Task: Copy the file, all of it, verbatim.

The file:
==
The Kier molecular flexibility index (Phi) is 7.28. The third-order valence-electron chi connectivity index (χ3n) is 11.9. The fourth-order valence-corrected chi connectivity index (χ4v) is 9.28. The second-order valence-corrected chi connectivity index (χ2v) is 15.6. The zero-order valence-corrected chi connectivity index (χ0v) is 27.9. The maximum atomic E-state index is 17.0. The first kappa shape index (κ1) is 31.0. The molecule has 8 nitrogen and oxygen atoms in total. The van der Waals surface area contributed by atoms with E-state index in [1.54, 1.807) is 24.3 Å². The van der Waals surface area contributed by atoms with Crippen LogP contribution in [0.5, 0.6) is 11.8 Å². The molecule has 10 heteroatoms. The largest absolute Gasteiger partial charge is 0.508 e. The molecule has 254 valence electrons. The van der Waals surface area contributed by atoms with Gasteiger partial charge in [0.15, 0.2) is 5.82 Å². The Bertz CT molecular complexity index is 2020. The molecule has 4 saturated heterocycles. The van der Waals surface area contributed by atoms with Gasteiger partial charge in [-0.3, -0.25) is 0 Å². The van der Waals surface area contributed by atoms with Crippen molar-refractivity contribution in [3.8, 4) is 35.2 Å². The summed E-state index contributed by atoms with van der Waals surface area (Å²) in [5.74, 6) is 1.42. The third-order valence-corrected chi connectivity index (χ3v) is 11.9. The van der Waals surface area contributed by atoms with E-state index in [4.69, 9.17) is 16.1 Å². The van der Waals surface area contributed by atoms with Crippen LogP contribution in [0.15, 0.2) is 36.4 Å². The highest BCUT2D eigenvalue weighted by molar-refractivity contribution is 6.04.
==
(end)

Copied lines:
The Kier molecular flexibility index (Phi) is 7.28. The third-order valence-electron chi connectivity index (χ3n) is 11.9. The fourth-order valence-corrected chi connectivity index (χ4v) is 9.28. The second-order valence-corrected chi connectivity index (χ2v) is 15.6. The zero-order valence-corrected chi connectivity index (χ0v) is 27.9. The maximum atomic E-state index is 17.0. The first kappa shape index (κ1) is 31.0. The molecule has 8 nitrogen and oxygen atoms in total. The van der Waals surface area contributed by atoms with E-state index in [1.54, 1.807) is 24.3 Å². The van der Waals surface area contributed by atoms with Crippen LogP contribution in [0.5, 0.6) is 11.8 Å². The molecule has 10 heteroatoms. The largest absolute Gasteiger partial charge is 0.508 e. The molecule has 254 valence electrons. The van der Waals surface area contributed by atoms with Gasteiger partial charge in [0.15, 0.2) is 5.82 Å². The Bertz CT molecular complexity index is 2020. The molecule has 4 saturated heterocycles. The van der Waals surface area contributed by atoms with Gasteiger partial charge in [-0.3, -0.25) is 0 Å². The van der Waals surface area contributed by atoms with Crippen molar-refractivity contribution in [3.8, 4) is 35.2 Å². The summed E-state index contributed by atoms with van der Waals surface area (Å²) in [5.74, 6) is 1.42. The third-order valence-corrected chi connectivity index (χ3v) is 11.9. The van der Waals surface area contributed by atoms with E-state index in [4.69, 9.17) is 16.1 Å². The van der Waals surface area contributed by atoms with Crippen LogP contribution in [0.15, 0.2) is 36.4 Å². The highest BCUT2D eigenvalue weighted by molar-refractivity contribution is 6.04.